Full Mind, Beautiful Mind!

I have been watching my mind ever since I can remember. It is one of the most fascinating and perhaps the most rewarding occupation that I can recommend to those reading my post. There was a time I was experimenting with the art and science of reading minds (my own as well as those of others). One thing I have learnt is that being watchful of your own mind can give you instant insights into the mental life of another. (Scary, you might think! But there is truth in this). The discovery of ‘mirror neurons’ in our brain structure makes the case of empathic understanding of someone else’s mind scientifically verifiable. There are several recorded evidence of Indian yogis doing this with effortless ease!

The ordinary mind is a mob. It is an unruly march of thoughts that have no real connection with each other. You can look at a pumpkin and think of an atom bomb. Then from an atom bomb your stray thoughts can lead you to Japan. The thought of Japan can swiftly take you to the thought of a sumo wrestler whose face resembles a pumpkin. The thought of sumo might bring back images of a Sumo car that you last saw. Although a pumpkin and a Sumo car have no apparent connection with each other, your wandering thoughts jump from one context to another. Author Sam Harris reports a study that asked participants to record if they were thinking something unrelated to their present experience. The participants reported being lost in wandering thoughts 46.9% of the time. In short, half of our waking life is spent on mindless existence. Mindless existence disconnects us with our friends, colleagues and others.

Success in any profession depends on our ability to mentally connect with others. Such a connection is possible only when our minds are rooted in real-time experience. When you are listening to someone, your thoughts should be around listening. Instead if you get lost in your own thoughts, while listening to your friend for instance, you are not listening at all.

All our perceptions of the world are manufactured in the factory of the mind. When we see a beautiful mountain peak out there and point our fingers towards what we see, we certainly suffer an optical delusion. The mountain peak is experienced nowhere else but in those specialised centres in the brain such as the visual cortex. I was pointing out to a large number of educators and school principals that more important than the curriculum is the attention state of the learner. The curriculum makes sense only if the brain is alert and agile in processing data by way of information, insight and emotion.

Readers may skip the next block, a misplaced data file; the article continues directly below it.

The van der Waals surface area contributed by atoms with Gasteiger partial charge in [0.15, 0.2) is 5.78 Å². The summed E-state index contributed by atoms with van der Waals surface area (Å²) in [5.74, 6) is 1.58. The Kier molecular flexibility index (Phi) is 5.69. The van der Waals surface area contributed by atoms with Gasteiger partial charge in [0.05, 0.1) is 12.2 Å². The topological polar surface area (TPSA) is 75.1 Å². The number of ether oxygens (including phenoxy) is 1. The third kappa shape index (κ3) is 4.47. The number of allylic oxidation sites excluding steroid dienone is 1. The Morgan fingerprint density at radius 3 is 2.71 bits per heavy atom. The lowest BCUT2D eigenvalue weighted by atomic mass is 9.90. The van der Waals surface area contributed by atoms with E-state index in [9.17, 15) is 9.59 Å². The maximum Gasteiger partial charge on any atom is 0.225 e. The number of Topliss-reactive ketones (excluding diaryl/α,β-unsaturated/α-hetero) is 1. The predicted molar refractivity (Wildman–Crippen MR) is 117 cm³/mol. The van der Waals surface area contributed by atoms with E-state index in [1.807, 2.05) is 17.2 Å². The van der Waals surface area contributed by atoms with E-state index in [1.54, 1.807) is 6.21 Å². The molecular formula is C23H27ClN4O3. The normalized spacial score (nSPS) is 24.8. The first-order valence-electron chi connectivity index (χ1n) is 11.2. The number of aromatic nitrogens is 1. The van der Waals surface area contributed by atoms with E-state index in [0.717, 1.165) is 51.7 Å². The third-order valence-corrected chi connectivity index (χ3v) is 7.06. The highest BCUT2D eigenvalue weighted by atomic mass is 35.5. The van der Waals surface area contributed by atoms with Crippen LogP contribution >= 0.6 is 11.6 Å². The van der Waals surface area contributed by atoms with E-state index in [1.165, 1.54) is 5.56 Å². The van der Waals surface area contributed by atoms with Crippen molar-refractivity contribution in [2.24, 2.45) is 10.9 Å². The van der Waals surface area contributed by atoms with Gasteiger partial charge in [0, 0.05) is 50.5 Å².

When we start watching our mind, we realise that it is polluted with neural noise. This kind of noise emanates from the relentless buzz of thoughts that often have nothing to do with our reality. Yet, strangely, this noise tends to subside as we begin to watch our thoughts. There comes a time when the mind can be completely empty of thoughts like a clear sky without a single cloud. Such a state can also arise in extreme ecstasy such as when you are in love. Conversely, you can experience the full mind at times of grave danger, for instance when your life is threatened by an earthquake! This is when our entire attention is concentrated on a single point of thought or experience. A mind emptied of all its content becomes a full mind. Paradoxically, a full mind has minimum thoughts and maximum awareness. A full mind can see reality directly without the screen of thoughts. A full mind can read another mind easily because it has deeper awareness.

A full mind is also a beautiful mind.  It can receive the first impressions of the world out there without psychological distortion. Think of your first ever experience of looking at a star-studded night sky or the first time you were inspired by someone or something you really, really loved. Like a child stands enraptured watching a feather fall in a gentle gliding motion, the full mind can discover beauty in the most mundane events around us. This discovery has the enchantment of homecoming.  My favourite English poet T.S. Eliot describes this homecoming so well:

We shall not cease from exploration
And the end of all our exploring
Will be to arrive where we started
And know the place for the first time
(“Little Gidding”).

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